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to Be a Polite Vegan Visitor
first vegan summer is fast approaching. I live in Portugal
where being a vegan is very difficult. I'm going to be
visiting a friend at a beach location and I'll be staying
with her and her family for two weeks. My friend doesn't
cook at home because her parents own a restaurant. When
I've stayed with them before, I've made my own breakfast
at the house, but I usually have my lunch at her family's
restaurant. Because the food is already prepared, I always
end up eating soup, rice, and tomato salad. When we go
out to eat, I end up eating soup again. I don't think
this is at all nutritious, but I don't want to be rude.
How can I get around this?
Traveling for vegans can sometimes be
a challenge, but with a little creativity it doesn't
need to be a problem. When visiting for extended periods
with others, it is important that your hosts understand
not only what you do not eat but what you do eat. Many
meat eaters do not share the interesting and varied
diet most vegans have; therefore they are often unaware
of the extensive options that are available to us.
Soup, rice, and salad are wonderful,
but eating them every day would make most people weary
of them quickly. Your best approach is the honest one.
Communicate with your friend prior to your visit. Let
her know that the food she and her family offer is always
delicious and greatly appreciated, but you feel that
your options are limited. Ask her if there is any way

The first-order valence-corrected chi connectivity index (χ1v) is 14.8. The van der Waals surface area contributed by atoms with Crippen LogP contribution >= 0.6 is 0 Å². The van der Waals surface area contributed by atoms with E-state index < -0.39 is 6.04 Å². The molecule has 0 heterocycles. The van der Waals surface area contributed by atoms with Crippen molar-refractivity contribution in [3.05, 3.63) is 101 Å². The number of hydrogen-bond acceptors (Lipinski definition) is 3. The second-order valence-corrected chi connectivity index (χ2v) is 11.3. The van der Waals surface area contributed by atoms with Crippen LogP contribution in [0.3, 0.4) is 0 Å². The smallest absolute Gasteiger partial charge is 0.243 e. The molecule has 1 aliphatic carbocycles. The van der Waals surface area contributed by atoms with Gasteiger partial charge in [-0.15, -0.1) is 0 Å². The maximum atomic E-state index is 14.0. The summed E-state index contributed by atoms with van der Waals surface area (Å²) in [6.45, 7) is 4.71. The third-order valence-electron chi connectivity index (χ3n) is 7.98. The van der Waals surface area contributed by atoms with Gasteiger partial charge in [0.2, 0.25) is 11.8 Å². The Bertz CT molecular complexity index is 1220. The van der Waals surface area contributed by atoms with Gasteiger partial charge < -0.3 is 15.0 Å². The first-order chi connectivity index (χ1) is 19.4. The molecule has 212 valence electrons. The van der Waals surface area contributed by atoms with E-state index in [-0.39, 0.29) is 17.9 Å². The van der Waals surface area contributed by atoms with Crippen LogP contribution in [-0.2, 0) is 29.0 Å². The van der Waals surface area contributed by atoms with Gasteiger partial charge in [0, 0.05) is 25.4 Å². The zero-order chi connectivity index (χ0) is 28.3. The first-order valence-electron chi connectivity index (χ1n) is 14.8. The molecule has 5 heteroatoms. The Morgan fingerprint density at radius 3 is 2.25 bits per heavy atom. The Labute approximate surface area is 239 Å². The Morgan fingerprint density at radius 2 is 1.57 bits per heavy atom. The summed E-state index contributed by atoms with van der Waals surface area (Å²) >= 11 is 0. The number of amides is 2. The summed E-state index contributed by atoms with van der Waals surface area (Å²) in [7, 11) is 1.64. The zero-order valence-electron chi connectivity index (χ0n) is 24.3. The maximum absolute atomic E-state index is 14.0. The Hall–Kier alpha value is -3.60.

that you could get a little more variety without being
a burden to her or her family. Tell her what you generally
eat at home and what some of your favorite foods are.
Inquire if her family could prepare something with these
foods or if they could make one of their special dishes
without any meat, eggs, or dairy products so you could
sample a few of their other specialties. On the occasions
when you do not go to the restaurant, you could offer
to prepare dinner or lunch for your friend and her parents,
if this would not be considered impolite.
If you do not want to suffer in silence
during your visit, it is essential that you speak your
mind and heart to your friend. Tell her how difficult
it is for you to even discuss this because you do not
want to appear ungrateful for her and her family's hospitality.
Once you begin a dialogue, your friend will most likely
want to know more about the different kinds of foods
you eat. She may even be curious to try some of these
foods herself. You can both view it as an adventure
that could make your visit together even more interesting,
exciting, and fun.
Meaningful friendships are based on
trust and honesty. Expressing your deepest thoughts
and emotions about this matter may seem intimidating
because there is no guarantee that your friend will
understand or empathize with your predicament. Nevertheless,
if you want to have a comfortable visit, there are no
other reasonable alternatives. You may run a slight
risk of alienating your friend, but you have an even
better chance of strengthening your bond and making
future communications more open and the relationship
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